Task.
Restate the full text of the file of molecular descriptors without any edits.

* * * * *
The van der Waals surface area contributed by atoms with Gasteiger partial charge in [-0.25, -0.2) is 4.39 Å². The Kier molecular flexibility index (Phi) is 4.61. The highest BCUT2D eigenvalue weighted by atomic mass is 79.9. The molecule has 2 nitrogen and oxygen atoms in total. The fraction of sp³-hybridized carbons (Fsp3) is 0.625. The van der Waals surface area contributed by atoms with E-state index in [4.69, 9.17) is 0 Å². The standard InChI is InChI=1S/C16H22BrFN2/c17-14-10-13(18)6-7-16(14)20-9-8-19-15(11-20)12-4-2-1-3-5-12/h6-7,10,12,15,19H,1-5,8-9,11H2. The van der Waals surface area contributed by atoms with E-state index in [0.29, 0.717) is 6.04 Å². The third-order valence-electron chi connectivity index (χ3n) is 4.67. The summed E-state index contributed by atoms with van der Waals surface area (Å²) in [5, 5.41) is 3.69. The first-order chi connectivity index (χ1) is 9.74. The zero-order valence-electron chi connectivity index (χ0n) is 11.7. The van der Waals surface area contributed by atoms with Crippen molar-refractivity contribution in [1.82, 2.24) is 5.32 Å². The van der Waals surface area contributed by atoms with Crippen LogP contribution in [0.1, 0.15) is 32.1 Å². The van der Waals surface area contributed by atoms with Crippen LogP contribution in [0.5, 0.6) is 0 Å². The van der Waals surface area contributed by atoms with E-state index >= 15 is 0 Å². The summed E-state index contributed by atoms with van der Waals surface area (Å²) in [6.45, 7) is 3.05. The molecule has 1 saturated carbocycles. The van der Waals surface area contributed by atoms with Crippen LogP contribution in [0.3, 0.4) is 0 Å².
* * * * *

The van der Waals surface area contributed by atoms with Gasteiger partial charge in [-0.25, -0.2) is 4.39 Å². The Kier molecular flexibility index (Phi) is 4.61. The highest BCUT2D eigenvalue weighted by atomic mass is 79.9. The molecule has 2 nitrogen and oxygen atoms in total. The fraction of sp³-hybridized carbons (Fsp3) is 0.625. The van der Waals surface area contributed by atoms with E-state index in [4.69, 9.17) is 0 Å². The standard InChI is InChI=1S/C16H22BrFN2/c17-14-10-13(18)6-7-16(14)20-9-8-19-15(11-20)12-4-2-1-3-5-12/h6-7,10,12,15,19H,1-5,8-9,11H2. The van der Waals surface area contributed by atoms with E-state index in [0.29, 0.717) is 6.04 Å². The third-order valence-electron chi connectivity index (χ3n) is 4.67. The summed E-state index contributed by atoms with van der Waals surface area (Å²) in [5, 5.41) is 3.69. The first-order chi connectivity index (χ1) is 9.74. The zero-order valence-electron chi connectivity index (χ0n) is 11.7. The van der Waals surface area contributed by atoms with Crippen molar-refractivity contribution in [1.82, 2.24) is 5.32 Å². The van der Waals surface area contributed by atoms with Crippen LogP contribution in [0.1, 0.15) is 32.1 Å². The van der Waals surface area contributed by atoms with Crippen LogP contribution in [0.5, 0.6) is 0 Å². The van der Waals surface area contributed by atoms with E-state index >= 15 is 0 Å². The summed E-state index contributed by atoms with van der Waals surface area (Å²) in [6.45, 7) is 3.05. The molecule has 1 saturated carbocycles. The van der Waals surface area contributed by atoms with Crippen LogP contribution in [0.3, 0.4) is 0 Å².